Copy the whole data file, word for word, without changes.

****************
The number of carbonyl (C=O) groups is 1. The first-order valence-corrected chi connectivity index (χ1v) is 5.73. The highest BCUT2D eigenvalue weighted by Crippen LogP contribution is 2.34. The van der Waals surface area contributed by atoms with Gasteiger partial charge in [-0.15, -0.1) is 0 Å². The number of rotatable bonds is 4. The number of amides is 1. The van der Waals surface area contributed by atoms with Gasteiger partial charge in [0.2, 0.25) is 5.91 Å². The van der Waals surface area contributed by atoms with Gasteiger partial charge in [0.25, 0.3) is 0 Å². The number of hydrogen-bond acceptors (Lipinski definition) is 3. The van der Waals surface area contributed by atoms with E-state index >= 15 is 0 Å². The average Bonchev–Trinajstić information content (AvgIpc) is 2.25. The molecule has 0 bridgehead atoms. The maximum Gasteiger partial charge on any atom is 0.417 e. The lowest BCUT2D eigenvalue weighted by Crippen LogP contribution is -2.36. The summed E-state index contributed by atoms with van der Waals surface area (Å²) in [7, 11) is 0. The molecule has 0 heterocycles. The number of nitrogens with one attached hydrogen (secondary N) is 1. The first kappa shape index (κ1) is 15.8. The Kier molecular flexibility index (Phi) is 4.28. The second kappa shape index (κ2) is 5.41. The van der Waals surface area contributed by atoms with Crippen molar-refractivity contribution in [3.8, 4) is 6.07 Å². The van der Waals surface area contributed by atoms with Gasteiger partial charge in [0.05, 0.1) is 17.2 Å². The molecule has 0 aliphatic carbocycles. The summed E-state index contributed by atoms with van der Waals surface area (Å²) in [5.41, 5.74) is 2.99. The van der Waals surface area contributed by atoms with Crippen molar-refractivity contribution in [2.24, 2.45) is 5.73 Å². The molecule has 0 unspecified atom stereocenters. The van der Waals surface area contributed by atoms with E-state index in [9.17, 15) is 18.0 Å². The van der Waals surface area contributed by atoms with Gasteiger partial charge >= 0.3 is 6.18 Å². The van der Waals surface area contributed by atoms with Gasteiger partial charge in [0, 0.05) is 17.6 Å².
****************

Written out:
The number of carbonyl (C=O) groups is 1. The first-order valence-corrected chi connectivity index (χ1v) is 5.73. The highest BCUT2D eigenvalue weighted by Crippen LogP contribution is 2.34. The van der Waals surface area contributed by atoms with Gasteiger partial charge in [-0.15, -0.1) is 0 Å². The number of rotatable bonds is 4. The number of amides is 1. The van der Waals surface area contributed by atoms with Gasteiger partial charge in [0.2, 0.25) is 5.91 Å². The van der Waals surface area contributed by atoms with Gasteiger partial charge in [0.25, 0.3) is 0 Å². The number of hydrogen-bond acceptors (Lipinski definition) is 3. The van der Waals surface area contributed by atoms with E-state index >= 15 is 0 Å². The average Bonchev–Trinajstić information content (AvgIpc) is 2.25. The molecule has 0 bridgehead atoms. The maximum Gasteiger partial charge on any atom is 0.417 e. The lowest BCUT2D eigenvalue weighted by Crippen LogP contribution is -2.36. The summed E-state index contributed by atoms with van der Waals surface area (Å²) in [7, 11) is 0. The molecule has 0 heterocycles. The number of nitrogens with one attached hydrogen (secondary N) is 1. The first kappa shape index (κ1) is 15.8. The Kier molecular flexibility index (Phi) is 4.28. The second kappa shape index (κ2) is 5.41. The van der Waals surface area contributed by atoms with Crippen molar-refractivity contribution in [3.8, 4) is 6.07 Å². The van der Waals surface area contributed by atoms with Gasteiger partial charge in [0.05, 0.1) is 17.2 Å². The molecule has 0 aliphatic carbocycles. The summed E-state index contributed by atoms with van der Waals surface area (Å²) in [5.41, 5.74) is 2.99. The van der Waals surface area contributed by atoms with Crippen molar-refractivity contribution in [2.24, 2.45) is 5.73 Å². The molecule has 0 unspecified atom stereocenters. The van der Waals surface area contributed by atoms with E-state index in [9.17, 15) is 18.0 Å². The van der Waals surface area contributed by atoms with Gasteiger partial charge >= 0.3 is 6.18 Å². The van der Waals surface area contributed by atoms with Gasteiger partial charge in [0, 0.05) is 17.6 Å².